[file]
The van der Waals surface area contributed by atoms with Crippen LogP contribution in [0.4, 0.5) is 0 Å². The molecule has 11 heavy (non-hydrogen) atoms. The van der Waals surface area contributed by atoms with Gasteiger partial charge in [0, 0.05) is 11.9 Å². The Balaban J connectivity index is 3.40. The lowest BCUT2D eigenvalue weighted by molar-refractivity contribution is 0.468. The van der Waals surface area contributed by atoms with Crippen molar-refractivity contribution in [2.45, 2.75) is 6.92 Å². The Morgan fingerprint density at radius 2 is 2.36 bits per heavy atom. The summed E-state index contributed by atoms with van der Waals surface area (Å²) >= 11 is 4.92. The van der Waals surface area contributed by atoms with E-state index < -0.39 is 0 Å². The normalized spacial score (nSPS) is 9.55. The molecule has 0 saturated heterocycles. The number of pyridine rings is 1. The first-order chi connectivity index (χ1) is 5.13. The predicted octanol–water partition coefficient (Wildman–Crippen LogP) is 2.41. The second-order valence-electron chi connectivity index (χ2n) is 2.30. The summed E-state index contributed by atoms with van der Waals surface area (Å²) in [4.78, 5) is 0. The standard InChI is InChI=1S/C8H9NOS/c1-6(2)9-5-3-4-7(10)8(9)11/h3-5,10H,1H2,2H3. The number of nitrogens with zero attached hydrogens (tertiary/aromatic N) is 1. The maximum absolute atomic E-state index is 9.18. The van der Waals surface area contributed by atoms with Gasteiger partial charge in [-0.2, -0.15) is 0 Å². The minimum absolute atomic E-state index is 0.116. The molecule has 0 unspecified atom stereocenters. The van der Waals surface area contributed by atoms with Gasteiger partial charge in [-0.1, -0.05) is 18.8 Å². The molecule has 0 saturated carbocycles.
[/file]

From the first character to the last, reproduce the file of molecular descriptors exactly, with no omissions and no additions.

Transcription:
The van der Waals surface area contributed by atoms with Crippen LogP contribution in [0.4, 0.5) is 0 Å². The molecule has 11 heavy (non-hydrogen) atoms. The van der Waals surface area contributed by atoms with Gasteiger partial charge in [0, 0.05) is 11.9 Å². The Balaban J connectivity index is 3.40. The lowest BCUT2D eigenvalue weighted by molar-refractivity contribution is 0.468. The van der Waals surface area contributed by atoms with Crippen molar-refractivity contribution in [2.45, 2.75) is 6.92 Å². The Morgan fingerprint density at radius 2 is 2.36 bits per heavy atom. The summed E-state index contributed by atoms with van der Waals surface area (Å²) >= 11 is 4.92. The van der Waals surface area contributed by atoms with E-state index < -0.39 is 0 Å². The normalized spacial score (nSPS) is 9.55. The molecule has 0 saturated heterocycles. The number of pyridine rings is 1. The first-order chi connectivity index (χ1) is 5.13. The predicted octanol–water partition coefficient (Wildman–Crippen LogP) is 2.41. The second-order valence-electron chi connectivity index (χ2n) is 2.30. The summed E-state index contributed by atoms with van der Waals surface area (Å²) in [4.78, 5) is 0. The standard InChI is InChI=1S/C8H9NOS/c1-6(2)9-5-3-4-7(10)8(9)11/h3-5,10H,1H2,2H3. The number of nitrogens with zero attached hydrogens (tertiary/aromatic N) is 1. The maximum absolute atomic E-state index is 9.18. The van der Waals surface area contributed by atoms with Gasteiger partial charge in [-0.2, -0.15) is 0 Å². The minimum absolute atomic E-state index is 0.116. The molecule has 0 unspecified atom stereocenters. The van der Waals surface area contributed by atoms with Gasteiger partial charge in [-0.1, -0.05) is 18.8 Å². The molecule has 0 saturated carbocycles.